Geoff Nichols has recently received a grant from the Knowledge Transfer Rapid Response fund to conduct research with Manchester Event Volunteers (MEV) to explore ways of developing volunteering opportunities for the future.  Established after the 2002 Commonwealth Games, MEV is supported by Manchester City Council and was set up to develop a range of volunteering opportunities and to develop the human legacy of the Games.  MEV acts as a broker, feeding events into the NW of England and contributing an essential sector of the tourism labour force.

The research will explore MEV’s success in developing volunteer programmes and the expectations of volunteers and event managers  to inform public policy for the 2012 Olympics and beyond and how this might be used to create a legacy of volunteering.

Increasing volunteering has economic benefits for local tourism, creates opportunities for sports participation and delivers a great deal of personal satisfaction to participants.

The research will be conducted in collaboration with Rita Ralston at Manchester Metropolitan University.


The Sheffield Management Lecture June 2008

Thursday, June 19th, 2008

The Sheffield Management Lecture 2008 was another successful event in this series of annual lectures. Speaker, John Seddon, educated and entertained the audience of nearly 450 people with an exposition of the problems associated with managing by targets.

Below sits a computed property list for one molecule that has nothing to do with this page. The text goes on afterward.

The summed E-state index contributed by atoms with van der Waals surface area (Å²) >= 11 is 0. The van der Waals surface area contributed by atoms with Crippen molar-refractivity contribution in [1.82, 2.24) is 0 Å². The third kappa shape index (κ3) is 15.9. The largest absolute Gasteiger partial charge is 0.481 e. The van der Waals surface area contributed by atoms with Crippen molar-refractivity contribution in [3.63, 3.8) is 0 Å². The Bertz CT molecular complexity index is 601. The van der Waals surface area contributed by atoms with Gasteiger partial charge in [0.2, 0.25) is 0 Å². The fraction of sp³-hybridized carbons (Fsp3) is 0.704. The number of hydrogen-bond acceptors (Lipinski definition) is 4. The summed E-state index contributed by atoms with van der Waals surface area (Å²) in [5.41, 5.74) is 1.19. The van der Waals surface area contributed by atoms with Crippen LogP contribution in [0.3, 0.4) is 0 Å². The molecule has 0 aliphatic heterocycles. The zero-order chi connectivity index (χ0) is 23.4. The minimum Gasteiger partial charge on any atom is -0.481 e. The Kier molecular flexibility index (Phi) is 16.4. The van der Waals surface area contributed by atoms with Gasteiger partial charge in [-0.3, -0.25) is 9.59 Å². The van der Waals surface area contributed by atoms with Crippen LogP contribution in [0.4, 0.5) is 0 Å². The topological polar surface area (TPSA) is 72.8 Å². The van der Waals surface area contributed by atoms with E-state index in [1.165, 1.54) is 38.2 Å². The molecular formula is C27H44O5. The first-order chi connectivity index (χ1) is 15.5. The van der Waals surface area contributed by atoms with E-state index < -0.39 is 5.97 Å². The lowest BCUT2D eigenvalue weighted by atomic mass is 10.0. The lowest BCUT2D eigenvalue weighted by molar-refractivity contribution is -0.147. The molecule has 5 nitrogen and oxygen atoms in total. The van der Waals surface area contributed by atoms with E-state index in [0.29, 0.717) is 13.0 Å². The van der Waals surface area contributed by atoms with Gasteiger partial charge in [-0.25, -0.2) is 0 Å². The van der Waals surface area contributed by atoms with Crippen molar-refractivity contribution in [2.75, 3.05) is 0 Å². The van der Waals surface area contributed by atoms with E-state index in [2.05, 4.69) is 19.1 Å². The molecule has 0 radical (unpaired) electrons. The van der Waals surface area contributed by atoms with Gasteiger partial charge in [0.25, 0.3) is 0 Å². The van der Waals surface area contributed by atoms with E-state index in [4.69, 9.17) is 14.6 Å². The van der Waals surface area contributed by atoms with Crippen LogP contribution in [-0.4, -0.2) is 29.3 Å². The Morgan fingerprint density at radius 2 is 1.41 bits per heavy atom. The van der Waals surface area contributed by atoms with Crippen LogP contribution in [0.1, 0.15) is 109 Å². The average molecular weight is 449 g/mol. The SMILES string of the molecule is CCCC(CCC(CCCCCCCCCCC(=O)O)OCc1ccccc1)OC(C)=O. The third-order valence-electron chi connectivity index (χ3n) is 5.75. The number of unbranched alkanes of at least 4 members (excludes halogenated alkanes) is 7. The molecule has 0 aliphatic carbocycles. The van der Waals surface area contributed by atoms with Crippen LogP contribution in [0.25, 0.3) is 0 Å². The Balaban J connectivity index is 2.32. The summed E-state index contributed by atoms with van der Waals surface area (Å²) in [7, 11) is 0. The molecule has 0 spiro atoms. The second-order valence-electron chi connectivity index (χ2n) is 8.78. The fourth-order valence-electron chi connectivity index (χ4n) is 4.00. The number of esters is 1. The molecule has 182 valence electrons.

Citing many examples of failures of management attempting to comply with ministerial target setting – the so called “Command and Control” approach – John instead proposed a model where “flows” are managed rather than costs.

His entertaining oratory style went down well with the assembled members of the region’s business community.

Keith Glaister, Dean of the University of Sheffield Management School said “I was delighted at the success of the Management School lecture. John Seddon gave a provocative presentation which stimulated wide-ranging discussion and debate. John was able to integrate management practice with an academic perspective based upon his experience with private and public sector bodies and organisations.”

More information, photgraphs and an audio download.